Friday, January 29, 2021

AD&D Monster Manual 2 - D Part 4 - Dracolisk to Dustdigger.

Link back to D Part 3...


Turns out, Basilisks and Dragons sometimes have sex. Dracolisks have a Black Dragon parent, but if they tried harder maybe we could have a monster type equally as expansive as the Dragon?

As a general rule, I prefer any dragon-alternative to an actual dragon, so the Dracolisk is already on steady ground. It can't fly for extended periods - which scratches a vague 'realism' itch. It has acid spit and a petrifying gaze.

It has 'hooded eyes with nictitating membranes' making it 90% resistant to having its gaze reflected at it. This is not specifically mentioned as a Black Dragon characteristic, AFAIK, but I'm going to rule that it is. There - canon.

Description includes a mod of the 'chance of meeting gaze' subsystem, adjusted to cover Large gazers.

No mention as to connection with Basilisk, Greater; only 'basilisk of largest size' is mentioned.


To quote myself, I prefer any dragon-alternative to an actual dragon - I prefer the dungeon game to the dragon game.

Dragonfear is described as an aura, but I prefer to think of it as a natural response to seeing such a thing, and you can bolt it onto any other big/powerful scary monster you like.

Cloud and Mist Dragons.

Slightly out of order, but there'scrossover between the two. If they weren't created by the same person, then they were at least in the same article/module once upon a time. They're wingless, serpentine - but think Oriental Adventures rather than Vikings Campaign Sourcebook.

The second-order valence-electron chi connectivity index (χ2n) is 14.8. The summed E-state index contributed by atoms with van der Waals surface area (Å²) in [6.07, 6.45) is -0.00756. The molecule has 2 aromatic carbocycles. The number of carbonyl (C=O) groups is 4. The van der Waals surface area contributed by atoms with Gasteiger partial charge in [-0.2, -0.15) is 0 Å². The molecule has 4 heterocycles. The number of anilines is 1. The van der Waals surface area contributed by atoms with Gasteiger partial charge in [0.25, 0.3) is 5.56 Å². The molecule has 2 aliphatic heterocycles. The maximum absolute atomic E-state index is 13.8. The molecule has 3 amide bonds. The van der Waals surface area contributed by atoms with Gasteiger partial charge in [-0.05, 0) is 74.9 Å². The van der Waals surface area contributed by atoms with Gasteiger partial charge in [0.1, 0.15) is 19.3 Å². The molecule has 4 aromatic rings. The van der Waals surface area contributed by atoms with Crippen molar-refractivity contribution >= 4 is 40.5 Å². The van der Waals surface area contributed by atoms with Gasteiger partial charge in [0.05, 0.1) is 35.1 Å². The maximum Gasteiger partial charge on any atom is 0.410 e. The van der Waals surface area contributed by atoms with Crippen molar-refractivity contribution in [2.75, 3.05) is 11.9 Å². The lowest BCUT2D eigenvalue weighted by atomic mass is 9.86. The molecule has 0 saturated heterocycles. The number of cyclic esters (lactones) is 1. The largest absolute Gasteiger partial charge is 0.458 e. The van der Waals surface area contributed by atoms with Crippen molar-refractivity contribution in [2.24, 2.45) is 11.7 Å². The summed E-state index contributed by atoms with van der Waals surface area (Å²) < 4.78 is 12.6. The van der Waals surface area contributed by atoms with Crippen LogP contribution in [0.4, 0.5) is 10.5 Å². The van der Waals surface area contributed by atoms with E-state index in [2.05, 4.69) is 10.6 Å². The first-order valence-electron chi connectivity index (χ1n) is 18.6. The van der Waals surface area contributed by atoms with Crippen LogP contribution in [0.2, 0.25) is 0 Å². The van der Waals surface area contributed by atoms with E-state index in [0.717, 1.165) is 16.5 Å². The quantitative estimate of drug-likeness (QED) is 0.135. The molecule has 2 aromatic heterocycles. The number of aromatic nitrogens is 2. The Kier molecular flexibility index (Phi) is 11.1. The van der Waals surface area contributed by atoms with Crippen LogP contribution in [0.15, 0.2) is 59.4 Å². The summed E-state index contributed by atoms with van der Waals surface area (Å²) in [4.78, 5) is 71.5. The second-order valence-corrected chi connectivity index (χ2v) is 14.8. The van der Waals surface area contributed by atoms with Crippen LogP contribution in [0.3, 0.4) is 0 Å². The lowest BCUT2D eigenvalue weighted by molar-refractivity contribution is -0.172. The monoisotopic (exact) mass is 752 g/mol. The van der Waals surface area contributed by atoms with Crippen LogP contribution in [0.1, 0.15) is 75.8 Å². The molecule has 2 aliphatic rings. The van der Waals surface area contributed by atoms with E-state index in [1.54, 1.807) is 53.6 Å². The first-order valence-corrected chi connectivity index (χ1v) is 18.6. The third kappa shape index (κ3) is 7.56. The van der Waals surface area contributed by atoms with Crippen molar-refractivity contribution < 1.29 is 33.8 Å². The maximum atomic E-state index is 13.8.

Both 'assume a cohesive gaseous form', making them almost indistinguishable from cloud and/or mist, though they can't make physical attacks.

The Cloud Dragon gets a long paragraph on its breath weapon, a blast of air that can blow you away, and could be reused for a spell, trap or environmental hazard.

Mist Dragons breath a cloud of misty vapours causing air-breathers to take drowning damage each round. Maybe extend this to the cohesive gaseous form.

They also share some new spells: precipitation (light rain, hurts Salamanders), cloudburst (heavy rain, turns fireballs into less harmful steam), zephyr (gentle air movement with some useful applications). No particular reason these couldn't be shared with player characters.

Keep them in cohesive gaseous form as weird elementals of air and water. Give them their breath weapon even though RAW they wouldn't be able to use it.

Faerie Dragon.

I like their euphoria gas breath weapon.

Maybe as the familiar/companion of a particular type of villain or even player character.

Shadow Dragon.

Would reskin as elemental, undead or magical construct.

They prefer to walk and their breath weapon is an energy draining cloud of darkness.

Dragonfly, Giant.

Just another giant insect, yeah?

They could have been, but someone decided that they should be fearless, human-hunting carnivores. Which almost makes them sound noble.

Not only do they make saves as a 16th level Magic User, they have Low Intelligence - putting them on a similar cognitive level to a great swathe of the humanoid threat hierarchy. Because of their speed, they get an Initiative bonus and, as long as they have Initiative, they are much harder to hit.